TRIER
General Information

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On the banks of the Moselle, a Rhine tributary, Trier is near the Luxembourg frontier, about 100km (60 miles) southwest of Koblenz. Trier is a 2000-year-old Roman city ,the oldest city in Germany and  a UNESCO World Heritage site. The city is situated in a rather small valley of the river Moselle and surrounded by forests, wineyards and nice villages. Trier itself has about a 100.000 inhabitants.  Since 1970 a university city again (with other academic institutions), Trier is an administrative center as well as a shopping center for shoppers from as far as Luxembourg and parts of Belgium and France.

It was home to six Roman emperors and has many ruins including the impressive Porta Nigra, a four-story structure that was once part of the city’s walls. "Roma Secunda", the second Rome, was another name for Trier, and nowhere else in Germany are Roman times so vividly recalled as here. Other important monuments  include Roman Imperial Baths; Basilica; Amphitheatre; Cathedral (fourth century); Gothic Church of Our Lady; Simeonsstift with 11th-century cloisters; Church of St Matthew (Apostle’s grave); Church of St Paulinus (designed by Balthasar Neumann); Regional Museum; Episcopal Museum; Municipal Museum; Municipal Library (with notable manuscripts); and the birthplace of Karl Marx.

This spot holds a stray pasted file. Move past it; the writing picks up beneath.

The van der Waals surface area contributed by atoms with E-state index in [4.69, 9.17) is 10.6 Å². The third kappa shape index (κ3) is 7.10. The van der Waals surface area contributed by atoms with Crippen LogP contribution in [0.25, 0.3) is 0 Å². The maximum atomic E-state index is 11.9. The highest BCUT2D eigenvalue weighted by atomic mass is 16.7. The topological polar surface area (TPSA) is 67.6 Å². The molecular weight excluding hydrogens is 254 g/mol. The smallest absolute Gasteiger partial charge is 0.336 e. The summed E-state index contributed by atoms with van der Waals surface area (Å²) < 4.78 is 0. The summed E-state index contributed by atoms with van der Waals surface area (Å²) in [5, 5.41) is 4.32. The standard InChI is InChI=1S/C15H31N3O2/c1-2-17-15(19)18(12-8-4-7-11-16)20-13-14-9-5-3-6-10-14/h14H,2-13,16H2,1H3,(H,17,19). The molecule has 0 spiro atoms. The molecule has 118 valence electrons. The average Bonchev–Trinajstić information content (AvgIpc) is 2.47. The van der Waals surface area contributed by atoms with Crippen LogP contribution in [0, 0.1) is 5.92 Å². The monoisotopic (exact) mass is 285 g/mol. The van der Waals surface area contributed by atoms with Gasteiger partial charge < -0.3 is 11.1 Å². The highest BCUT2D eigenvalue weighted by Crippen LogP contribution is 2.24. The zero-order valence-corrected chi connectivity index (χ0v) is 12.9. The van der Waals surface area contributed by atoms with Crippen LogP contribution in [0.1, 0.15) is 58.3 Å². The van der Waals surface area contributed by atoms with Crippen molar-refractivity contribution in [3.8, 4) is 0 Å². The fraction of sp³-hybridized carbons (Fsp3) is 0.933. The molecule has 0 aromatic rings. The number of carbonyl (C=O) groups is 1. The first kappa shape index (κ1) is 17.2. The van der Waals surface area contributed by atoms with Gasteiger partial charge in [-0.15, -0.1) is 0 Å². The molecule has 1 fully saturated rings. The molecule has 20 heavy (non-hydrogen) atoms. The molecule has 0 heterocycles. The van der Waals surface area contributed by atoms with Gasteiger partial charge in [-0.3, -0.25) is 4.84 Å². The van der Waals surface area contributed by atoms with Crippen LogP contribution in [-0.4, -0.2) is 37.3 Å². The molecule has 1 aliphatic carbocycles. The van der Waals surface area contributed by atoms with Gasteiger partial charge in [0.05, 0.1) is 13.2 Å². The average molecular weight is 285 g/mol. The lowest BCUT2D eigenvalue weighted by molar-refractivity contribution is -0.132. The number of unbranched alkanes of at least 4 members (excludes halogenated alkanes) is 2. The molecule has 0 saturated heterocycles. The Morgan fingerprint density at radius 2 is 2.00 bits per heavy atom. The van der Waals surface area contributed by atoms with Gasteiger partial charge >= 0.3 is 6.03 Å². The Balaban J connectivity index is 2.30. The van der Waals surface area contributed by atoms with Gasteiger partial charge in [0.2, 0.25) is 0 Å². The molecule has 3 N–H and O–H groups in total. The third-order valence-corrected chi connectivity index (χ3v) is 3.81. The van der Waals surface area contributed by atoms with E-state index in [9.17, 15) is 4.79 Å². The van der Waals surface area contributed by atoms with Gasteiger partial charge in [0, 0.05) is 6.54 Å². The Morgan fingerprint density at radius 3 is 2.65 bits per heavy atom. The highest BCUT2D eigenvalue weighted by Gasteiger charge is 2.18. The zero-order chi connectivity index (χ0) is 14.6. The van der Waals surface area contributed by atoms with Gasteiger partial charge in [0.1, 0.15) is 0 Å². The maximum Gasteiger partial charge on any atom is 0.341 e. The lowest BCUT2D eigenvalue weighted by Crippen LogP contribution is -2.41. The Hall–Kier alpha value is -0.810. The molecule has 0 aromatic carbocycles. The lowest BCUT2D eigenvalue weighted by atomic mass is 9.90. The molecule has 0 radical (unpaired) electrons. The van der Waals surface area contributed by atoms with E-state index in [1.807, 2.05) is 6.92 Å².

The First World War set Trier back again: it was bombed 50 times; it lost all its hinterland again and became a French garrison city (with a young major, Charles de Gaulle). The Second World War seemingly brought the end: 40 percent of the inner city was destroyed and Trier was so poor that little could be rebuilt immediately. That, however, proved to be a boon since enough historical consciousness developed later to repair and rebuild along historical lines so that in spite of the wartime losses, Trier is an architectural showcase with buildings from a rich 2000-year history.